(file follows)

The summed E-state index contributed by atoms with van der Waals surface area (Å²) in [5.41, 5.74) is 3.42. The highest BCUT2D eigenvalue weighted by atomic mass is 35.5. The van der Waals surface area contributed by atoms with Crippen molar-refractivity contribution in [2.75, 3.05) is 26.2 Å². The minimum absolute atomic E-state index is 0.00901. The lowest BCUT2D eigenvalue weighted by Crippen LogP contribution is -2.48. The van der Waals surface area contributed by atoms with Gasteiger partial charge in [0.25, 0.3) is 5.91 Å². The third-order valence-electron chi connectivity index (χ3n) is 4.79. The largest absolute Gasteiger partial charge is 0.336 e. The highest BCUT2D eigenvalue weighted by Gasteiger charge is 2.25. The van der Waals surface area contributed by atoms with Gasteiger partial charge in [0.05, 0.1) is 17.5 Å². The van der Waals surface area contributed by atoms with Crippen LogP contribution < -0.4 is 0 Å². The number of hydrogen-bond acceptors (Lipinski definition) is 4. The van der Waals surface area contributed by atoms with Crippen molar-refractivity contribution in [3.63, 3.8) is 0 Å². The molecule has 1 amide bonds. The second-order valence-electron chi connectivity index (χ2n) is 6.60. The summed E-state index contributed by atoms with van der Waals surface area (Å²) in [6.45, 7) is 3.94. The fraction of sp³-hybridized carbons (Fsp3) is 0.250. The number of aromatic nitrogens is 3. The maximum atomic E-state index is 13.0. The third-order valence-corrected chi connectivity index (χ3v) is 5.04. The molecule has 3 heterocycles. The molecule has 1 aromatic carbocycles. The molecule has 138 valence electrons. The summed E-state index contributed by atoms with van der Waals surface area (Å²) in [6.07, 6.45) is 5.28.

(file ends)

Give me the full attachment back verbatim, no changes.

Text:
The summed E-state index contributed by atoms with van der Waals surface area (Å²) in [5.41, 5.74) is 3.42. The highest BCUT2D eigenvalue weighted by atomic mass is 35.5. The van der Waals surface area contributed by atoms with Crippen molar-refractivity contribution in [2.75, 3.05) is 26.2 Å². The minimum absolute atomic E-state index is 0.00901. The lowest BCUT2D eigenvalue weighted by Crippen LogP contribution is -2.48. The van der Waals surface area contributed by atoms with Gasteiger partial charge in [0.25, 0.3) is 5.91 Å². The third-order valence-electron chi connectivity index (χ3n) is 4.79. The largest absolute Gasteiger partial charge is 0.336 e. The highest BCUT2D eigenvalue weighted by Gasteiger charge is 2.25. The van der Waals surface area contributed by atoms with Gasteiger partial charge in [0.05, 0.1) is 17.5 Å². The van der Waals surface area contributed by atoms with Crippen LogP contribution < -0.4 is 0 Å². The number of hydrogen-bond acceptors (Lipinski definition) is 4. The van der Waals surface area contributed by atoms with Crippen molar-refractivity contribution in [3.63, 3.8) is 0 Å². The molecule has 1 amide bonds. The second-order valence-electron chi connectivity index (χ2n) is 6.60. The summed E-state index contributed by atoms with van der Waals surface area (Å²) in [6.45, 7) is 3.94. The fraction of sp³-hybridized carbons (Fsp3) is 0.250. The number of aromatic nitrogens is 3. The maximum atomic E-state index is 13.0. The third-order valence-corrected chi connectivity index (χ3v) is 5.04. The molecule has 3 heterocycles. The molecule has 1 aromatic carbocycles. The molecule has 138 valence electrons. The summed E-state index contributed by atoms with van der Waals surface area (Å²) in [6.07, 6.45) is 5.28.